Open to All Undergraduates; Not Open to Graduate Students.

305/MARC 323. The Themes and Symbols of Western Art. (Excl).
Ancient and Medieval Ideologies of the Body.
This course will investigate representations of the body in the art and literature of the Ancient Near East, Classical Antiquity, and the Western Middle Ages. Through an exploration of such topics as nudity, virginity, celibacy, and eroticism, we will examine how the gendered and sexualized body served as a site of changing political and religious ideologies. Our primary objects of study will be images in a variety of media, including, whenever possible, objects from local museums. Close readings of primary texts will supplement our careful examination of the visual material. Throughout the course, students will test contemporary notions of the body, gender, and sexuality against the visual and textual evidence of the pre-modern world. Many of the images and ideas we will investigate have received little scholarly attention, thus providing an excellent opportunity for students to begin mapping this largely uncharted terrain. Requirements include class participation and several short writing assignments. (Giovino/Holcomb)

394. Special Topics. (Excl). May be elected for credit more than once.
Taking Art to the Streets: Art as Political Action.
This course examines art that invite or encourage social awareness and/or action. It includes a study of high art media and non-traditional forms: performance pieces, public murals, "message" art, and crafts. The goals of this course are to present a range of art and art activities that have value beyond the museum or gallery, to create a context in which gender, race and class are essential to the study of art, and to historicize political art. Thematically arranged around politicized issues such as race, rape and domestic violence, concepts of the body, sexual orientation, AIDS, pacifism and war, the course will rely primarily on class discussion and slide presentations. Texts will include: Hilary Robinson's Visibly Female, a course pack and reserve books. Students' grades will be determined on class participation, weekly response papers and a final project or paper. Cost:2 WL:4 (Miller/Wickre)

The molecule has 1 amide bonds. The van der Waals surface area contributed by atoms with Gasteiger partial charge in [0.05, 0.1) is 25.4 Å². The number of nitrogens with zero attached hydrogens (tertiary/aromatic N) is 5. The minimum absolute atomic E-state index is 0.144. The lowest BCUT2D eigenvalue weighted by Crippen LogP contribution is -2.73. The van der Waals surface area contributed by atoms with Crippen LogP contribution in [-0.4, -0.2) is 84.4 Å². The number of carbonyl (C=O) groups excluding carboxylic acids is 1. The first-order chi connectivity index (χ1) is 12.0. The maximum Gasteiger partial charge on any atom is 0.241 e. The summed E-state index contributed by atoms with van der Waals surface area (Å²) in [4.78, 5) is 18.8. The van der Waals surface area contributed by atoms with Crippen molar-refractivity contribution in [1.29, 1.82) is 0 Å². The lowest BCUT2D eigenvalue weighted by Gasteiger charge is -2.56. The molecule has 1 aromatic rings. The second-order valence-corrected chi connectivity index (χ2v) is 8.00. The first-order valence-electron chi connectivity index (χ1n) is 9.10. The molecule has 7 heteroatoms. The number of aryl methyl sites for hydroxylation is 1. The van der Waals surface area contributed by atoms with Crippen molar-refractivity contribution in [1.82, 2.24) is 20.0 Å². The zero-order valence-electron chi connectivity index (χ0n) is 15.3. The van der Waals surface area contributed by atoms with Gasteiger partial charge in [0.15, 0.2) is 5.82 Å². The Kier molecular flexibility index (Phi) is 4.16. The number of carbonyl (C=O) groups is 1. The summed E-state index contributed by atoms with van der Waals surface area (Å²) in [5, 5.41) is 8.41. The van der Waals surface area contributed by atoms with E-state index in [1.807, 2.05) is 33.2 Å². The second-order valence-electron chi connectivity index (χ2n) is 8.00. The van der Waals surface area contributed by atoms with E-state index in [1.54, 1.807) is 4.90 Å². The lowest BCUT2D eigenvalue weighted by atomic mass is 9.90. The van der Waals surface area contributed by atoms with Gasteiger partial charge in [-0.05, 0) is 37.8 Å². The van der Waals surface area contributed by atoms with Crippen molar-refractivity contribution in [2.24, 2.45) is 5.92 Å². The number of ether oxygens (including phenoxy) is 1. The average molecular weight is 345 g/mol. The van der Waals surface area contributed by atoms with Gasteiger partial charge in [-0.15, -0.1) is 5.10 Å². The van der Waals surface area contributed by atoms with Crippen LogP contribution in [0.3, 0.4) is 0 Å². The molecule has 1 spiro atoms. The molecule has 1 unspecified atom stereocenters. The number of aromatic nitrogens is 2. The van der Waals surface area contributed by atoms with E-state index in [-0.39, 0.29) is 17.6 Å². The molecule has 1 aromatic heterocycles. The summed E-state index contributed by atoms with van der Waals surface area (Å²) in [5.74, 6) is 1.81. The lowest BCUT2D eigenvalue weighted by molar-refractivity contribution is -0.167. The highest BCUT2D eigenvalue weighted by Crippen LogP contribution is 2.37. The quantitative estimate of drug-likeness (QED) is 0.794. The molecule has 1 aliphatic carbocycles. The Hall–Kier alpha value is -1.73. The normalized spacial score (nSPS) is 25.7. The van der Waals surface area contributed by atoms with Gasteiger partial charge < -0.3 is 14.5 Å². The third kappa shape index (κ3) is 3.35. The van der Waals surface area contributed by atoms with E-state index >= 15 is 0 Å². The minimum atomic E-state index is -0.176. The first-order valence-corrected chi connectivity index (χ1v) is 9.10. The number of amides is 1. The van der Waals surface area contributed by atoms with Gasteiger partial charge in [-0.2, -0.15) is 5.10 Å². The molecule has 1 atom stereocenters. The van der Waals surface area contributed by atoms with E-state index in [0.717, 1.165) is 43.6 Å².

Open to Upperclass Students and Graduate Students

450. Early Renaissance Art in Italy. Hist. of Art 101 or 250; or permission of instructor. (Excl).

At this offering the course will provide an introduction to Florentine painting of the fourteenth and fifteenth. Introductory lectures will treat the history and topography of Florence. Thereafter the course will explore the development of Florentine fresco and panel painting in the fourteenth and fifteenth centuries, beginning with Giotto's panel paintings and fresco cycles in Florence and Padua, and concluding with Leonardo da Vinci's early works. There will be a midterm examination and a final examination covering the materials treated by the lectures and in the readings. The text for the course is Frederick Hartt's History of Italian Renaissance Art. Cost:2 WL:4 (Smith)

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